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In the Victorian Age
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  1. In the Victorian Age A “Cult of Domesticity”

  2. In English-speaking countries the period from about 1850 to 1901 is known as “Victorian Age” • The expression refers not only to the reign of Queen Victoria of England (r. 1837 – 1901) but also to rules of behavior and to an ideology surrounding the family and the relations between men and women

  3. The Victorians contrasted the masculine ideals of strength and courage with the feminine virtues of beauty and kindness, and they idealized the home as a peaceful and loving refuge from the dog-eat-dog world of competitive capitalism

  4. Victorian morality claimed to be universal, yet it best fit upper- and middle-class European families • Men and women were thought to belong in “separate spheres” • Successful businessmen spent their time at work or relaxing in men’s clubs • They put their wives in charge of rearing the children, running the household, and spending the family money to enhance the family’s social status

  5. Before electric appliances, maintaining a middle-class home involved enormous amounts of work • Not only were families larger, but middle-class couples entertained often and lavishly • Carrying out these tasks required servants • A family’s status and the activities and lifestyle of the “mistress of the house” depended on the availability of servants to help with household tasks • Only families that employed at least one full-time servant were considered middle class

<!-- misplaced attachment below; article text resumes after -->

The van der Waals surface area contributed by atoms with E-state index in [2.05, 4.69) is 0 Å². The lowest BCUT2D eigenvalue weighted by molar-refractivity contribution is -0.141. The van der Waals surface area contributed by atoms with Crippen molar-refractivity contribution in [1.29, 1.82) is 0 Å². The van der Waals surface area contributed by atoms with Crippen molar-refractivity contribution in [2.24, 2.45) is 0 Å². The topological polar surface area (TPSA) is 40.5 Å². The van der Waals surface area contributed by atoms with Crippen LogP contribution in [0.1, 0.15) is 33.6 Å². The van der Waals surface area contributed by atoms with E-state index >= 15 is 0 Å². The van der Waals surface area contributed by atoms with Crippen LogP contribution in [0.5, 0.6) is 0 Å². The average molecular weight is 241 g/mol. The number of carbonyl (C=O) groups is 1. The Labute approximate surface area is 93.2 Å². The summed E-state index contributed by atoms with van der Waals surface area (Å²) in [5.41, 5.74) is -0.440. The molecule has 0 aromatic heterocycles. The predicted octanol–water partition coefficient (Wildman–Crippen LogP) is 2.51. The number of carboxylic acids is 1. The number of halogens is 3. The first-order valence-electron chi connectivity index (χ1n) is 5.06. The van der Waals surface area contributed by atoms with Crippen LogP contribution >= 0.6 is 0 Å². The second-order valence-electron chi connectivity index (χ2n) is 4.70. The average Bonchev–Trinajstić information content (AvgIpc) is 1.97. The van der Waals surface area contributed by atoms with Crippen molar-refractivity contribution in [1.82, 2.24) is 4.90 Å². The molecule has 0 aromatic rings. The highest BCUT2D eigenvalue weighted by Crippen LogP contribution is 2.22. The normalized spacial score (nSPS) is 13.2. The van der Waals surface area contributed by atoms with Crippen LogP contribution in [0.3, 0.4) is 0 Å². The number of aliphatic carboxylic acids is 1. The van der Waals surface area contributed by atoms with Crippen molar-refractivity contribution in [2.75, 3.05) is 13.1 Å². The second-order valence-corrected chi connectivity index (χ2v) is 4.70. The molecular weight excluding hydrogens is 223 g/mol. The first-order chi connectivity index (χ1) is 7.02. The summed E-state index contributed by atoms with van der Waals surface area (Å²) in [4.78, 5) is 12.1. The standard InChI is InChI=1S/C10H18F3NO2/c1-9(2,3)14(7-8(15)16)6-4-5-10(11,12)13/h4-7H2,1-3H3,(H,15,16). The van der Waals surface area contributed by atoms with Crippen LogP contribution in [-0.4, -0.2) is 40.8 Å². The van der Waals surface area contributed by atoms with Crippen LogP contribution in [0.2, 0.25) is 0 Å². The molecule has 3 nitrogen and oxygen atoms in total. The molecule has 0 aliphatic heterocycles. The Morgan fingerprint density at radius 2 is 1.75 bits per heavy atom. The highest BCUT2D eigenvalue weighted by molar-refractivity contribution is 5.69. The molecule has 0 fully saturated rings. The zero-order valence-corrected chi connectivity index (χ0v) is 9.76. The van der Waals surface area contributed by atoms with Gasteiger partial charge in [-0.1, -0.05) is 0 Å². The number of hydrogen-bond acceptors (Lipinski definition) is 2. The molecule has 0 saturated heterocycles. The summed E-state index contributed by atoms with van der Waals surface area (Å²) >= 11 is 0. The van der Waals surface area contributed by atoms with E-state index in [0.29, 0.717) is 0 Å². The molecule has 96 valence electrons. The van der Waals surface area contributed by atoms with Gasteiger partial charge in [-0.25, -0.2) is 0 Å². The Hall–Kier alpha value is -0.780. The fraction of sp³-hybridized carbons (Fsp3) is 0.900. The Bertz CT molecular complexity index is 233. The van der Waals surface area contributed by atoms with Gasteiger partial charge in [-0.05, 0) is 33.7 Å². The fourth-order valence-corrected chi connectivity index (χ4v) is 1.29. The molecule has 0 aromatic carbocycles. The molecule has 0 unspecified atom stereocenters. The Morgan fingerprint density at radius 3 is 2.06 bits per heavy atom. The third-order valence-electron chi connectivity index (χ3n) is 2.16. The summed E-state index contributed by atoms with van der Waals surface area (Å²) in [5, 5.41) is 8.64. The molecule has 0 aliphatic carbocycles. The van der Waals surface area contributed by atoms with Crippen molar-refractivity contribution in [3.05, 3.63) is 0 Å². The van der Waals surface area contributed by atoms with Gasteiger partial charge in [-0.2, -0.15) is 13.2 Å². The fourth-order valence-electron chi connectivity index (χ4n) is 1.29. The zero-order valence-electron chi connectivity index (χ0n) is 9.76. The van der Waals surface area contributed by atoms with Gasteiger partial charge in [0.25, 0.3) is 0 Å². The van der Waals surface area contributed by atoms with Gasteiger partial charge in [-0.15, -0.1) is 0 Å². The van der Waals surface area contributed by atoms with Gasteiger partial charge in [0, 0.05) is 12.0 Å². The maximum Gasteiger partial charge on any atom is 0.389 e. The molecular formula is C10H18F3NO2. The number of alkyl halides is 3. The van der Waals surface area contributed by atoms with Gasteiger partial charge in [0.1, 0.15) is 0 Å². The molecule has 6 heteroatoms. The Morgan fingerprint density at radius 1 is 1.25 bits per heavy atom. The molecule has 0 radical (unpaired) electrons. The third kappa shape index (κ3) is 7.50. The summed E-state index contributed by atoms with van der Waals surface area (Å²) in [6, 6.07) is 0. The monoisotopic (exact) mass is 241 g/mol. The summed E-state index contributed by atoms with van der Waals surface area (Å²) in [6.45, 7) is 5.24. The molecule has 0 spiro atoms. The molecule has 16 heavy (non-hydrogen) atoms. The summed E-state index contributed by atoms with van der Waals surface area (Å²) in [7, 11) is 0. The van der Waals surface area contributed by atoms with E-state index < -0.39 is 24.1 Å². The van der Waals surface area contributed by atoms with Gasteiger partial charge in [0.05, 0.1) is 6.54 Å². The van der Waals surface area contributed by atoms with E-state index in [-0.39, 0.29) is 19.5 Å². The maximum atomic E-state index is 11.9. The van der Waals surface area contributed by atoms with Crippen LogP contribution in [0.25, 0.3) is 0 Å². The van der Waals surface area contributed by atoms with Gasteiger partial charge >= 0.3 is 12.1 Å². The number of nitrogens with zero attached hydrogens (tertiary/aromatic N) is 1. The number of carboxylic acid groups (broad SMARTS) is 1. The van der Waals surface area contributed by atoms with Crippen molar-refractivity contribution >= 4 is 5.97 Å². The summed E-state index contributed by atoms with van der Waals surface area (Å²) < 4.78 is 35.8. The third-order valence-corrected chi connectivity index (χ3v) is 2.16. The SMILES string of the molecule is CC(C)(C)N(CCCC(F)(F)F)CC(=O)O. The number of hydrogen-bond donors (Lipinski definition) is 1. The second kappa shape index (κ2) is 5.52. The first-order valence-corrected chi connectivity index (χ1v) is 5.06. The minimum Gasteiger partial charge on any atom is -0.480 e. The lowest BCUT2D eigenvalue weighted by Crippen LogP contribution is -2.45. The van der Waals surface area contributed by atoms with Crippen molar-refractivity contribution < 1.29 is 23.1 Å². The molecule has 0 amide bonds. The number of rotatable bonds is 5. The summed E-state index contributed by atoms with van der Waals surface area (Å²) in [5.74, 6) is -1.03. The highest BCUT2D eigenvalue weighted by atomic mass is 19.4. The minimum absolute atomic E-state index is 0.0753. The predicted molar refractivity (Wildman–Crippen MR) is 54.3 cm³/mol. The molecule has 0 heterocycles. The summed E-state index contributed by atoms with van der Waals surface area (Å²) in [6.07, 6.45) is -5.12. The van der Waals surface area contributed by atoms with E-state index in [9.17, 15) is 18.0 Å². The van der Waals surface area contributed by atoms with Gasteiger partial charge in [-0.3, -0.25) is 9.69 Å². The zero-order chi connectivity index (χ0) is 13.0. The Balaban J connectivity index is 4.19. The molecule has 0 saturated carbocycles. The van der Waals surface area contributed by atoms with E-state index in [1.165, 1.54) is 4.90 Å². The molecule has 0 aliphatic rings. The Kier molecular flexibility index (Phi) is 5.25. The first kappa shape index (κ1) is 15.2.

6. Toward the turn of the century modern technology began to transform middle-class homes • Plumbing eliminated the pump and the outhouse • Central heating replaced fireplaces, stoves, trips to the basement for coal, and endless dusting • Gas and electricity lit houses and cooked food without soot, smoke and ashes

  7. In the early twentieth century wealthy families acquired the first vacuum cleaners and washing machines • These technological advances did not mean less housework for women • As families acquired new household technologies, they raised their standards of cleanliness, thus demanding just as much labor as before

  8. The most important duty of middle-class women was raising children • Unlike the rich of previous eras who handed their children over to wet nurses and tutors, Victorian mothers nursed their own babies and showered their children with love and attention • Even those who could afford nannies and governesses remained personally involved in their children’s education

  9. Girls received an education very different from that of boys • While boys were being prepared for the business world or the professions, girls were taught such skills as embroidery, drawing, and music, which offered no monetary reward of professional preparation but enhanced their social graces and marriage prospects

  10. Victorian morality frowned on careers for middle-class women • Young women could work until they got married, but only in genteel places like stores and offices, never in factories

  11. When the typewriter and telephone were introduced into the business world in the 1880s, businessmen found that they could get better work at lower wages from educated young women than from men, and operating these machines was typecast as women’s work